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How to keep your New Year's resolutions, according to science

Don't rely on willpower - it won't work.

SIGNE DEAN
28 DEC 2015
 

Learn Spanish? Finally quit smoking? Become a better cook? Whatever you've decided to achieve next year, you know all too well that you're probably going to fail, and that list of beautiful, aspirational goals is staying unfulfilled. Sorry.

For this very reason some people forgo making any resolutions altogether, so we're here to help - this year you might actually have a chance, with help from a few tricks of the mind.

 

British psychologist Richard Wiseman has done several surveys on willpower - in 2007 he tracked the success of 3,000 people's New Year's resolutions, only to find that a mere 12 percent of them managed to achieve what they had set out to do. He looked into what the successful people were doing differently, and, based on their experience, devised a list of tips for others who want to stop failing miserably.

Before we get into the list, it turns out the number one thing to stop relying on is your own willpower - that's basically the worst approach to keeping a resolution, and is the reason why so many of us never start exercising more, continue eating all that fried chicken, and still can't speak a word of French.

What should you be doing instead? As Wiseman explained on his blog back in 2013, your goals should be small and manageable, you should document your success, tell others about your intentions, and, importantly, not beat yourself up for failing. Here’s the complete list of Wiseman’s advice:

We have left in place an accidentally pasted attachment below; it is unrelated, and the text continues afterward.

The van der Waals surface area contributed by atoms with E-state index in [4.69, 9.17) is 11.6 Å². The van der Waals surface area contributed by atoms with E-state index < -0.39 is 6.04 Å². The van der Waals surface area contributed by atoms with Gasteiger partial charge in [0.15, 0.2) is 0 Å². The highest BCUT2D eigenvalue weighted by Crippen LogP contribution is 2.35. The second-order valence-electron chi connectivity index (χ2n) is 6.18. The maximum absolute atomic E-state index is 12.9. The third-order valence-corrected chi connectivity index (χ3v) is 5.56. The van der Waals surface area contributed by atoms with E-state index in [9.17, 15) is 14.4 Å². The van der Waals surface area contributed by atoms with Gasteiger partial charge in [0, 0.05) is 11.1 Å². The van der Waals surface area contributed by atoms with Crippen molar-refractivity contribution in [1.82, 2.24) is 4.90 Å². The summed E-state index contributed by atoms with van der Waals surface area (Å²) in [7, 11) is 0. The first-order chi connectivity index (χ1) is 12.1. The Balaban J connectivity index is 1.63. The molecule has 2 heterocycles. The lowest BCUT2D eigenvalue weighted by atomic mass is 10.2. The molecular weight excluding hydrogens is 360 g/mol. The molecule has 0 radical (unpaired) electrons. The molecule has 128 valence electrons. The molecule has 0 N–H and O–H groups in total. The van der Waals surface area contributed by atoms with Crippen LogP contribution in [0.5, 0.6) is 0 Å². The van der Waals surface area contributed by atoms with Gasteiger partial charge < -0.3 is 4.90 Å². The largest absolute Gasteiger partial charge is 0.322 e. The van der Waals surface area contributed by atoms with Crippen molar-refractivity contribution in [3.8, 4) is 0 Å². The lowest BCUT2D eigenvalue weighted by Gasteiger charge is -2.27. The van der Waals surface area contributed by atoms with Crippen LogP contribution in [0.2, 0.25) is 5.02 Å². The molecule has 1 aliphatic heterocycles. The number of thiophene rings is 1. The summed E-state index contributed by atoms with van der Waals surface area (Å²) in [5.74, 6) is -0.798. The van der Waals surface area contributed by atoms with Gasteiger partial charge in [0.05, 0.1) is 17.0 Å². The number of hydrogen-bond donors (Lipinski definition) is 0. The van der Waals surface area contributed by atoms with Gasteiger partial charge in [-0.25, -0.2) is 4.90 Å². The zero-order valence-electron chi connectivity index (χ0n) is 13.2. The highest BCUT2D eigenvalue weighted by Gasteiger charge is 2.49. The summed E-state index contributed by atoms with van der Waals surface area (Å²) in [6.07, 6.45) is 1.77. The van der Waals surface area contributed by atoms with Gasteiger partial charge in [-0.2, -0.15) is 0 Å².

1) If possible, make only one resolution - changing a lot of things at once is more difficult.

2) Think about your resolutions in advance, and spend some time to reflect on them.

3) Don’t re-visit past failures, but focus on new resolutions instead.

4) Focus on what you really want - don’t just go with what’s trendy.

5) Break your goal into manageable, concrete steps with specific deadlines.

6) Go public - tell your friends, family, social networks about your goals, which will increase your fear of failure and also garner support.

7) Create a checklist focusing on how much better your life will be once you’ve achieved your goals.

8) Whenever you make progress on the steps towards your goal, give yourself a small reward.

9) Document your journey - charts, spreadsheets, journals and other means of tracking your progress will keep it concrete.

10) Don’t beat yourself up and quit if you sometimes revert to old habits - treat it as a temporary setback. 

Learn the five most important tips below, and good luck in 2016!

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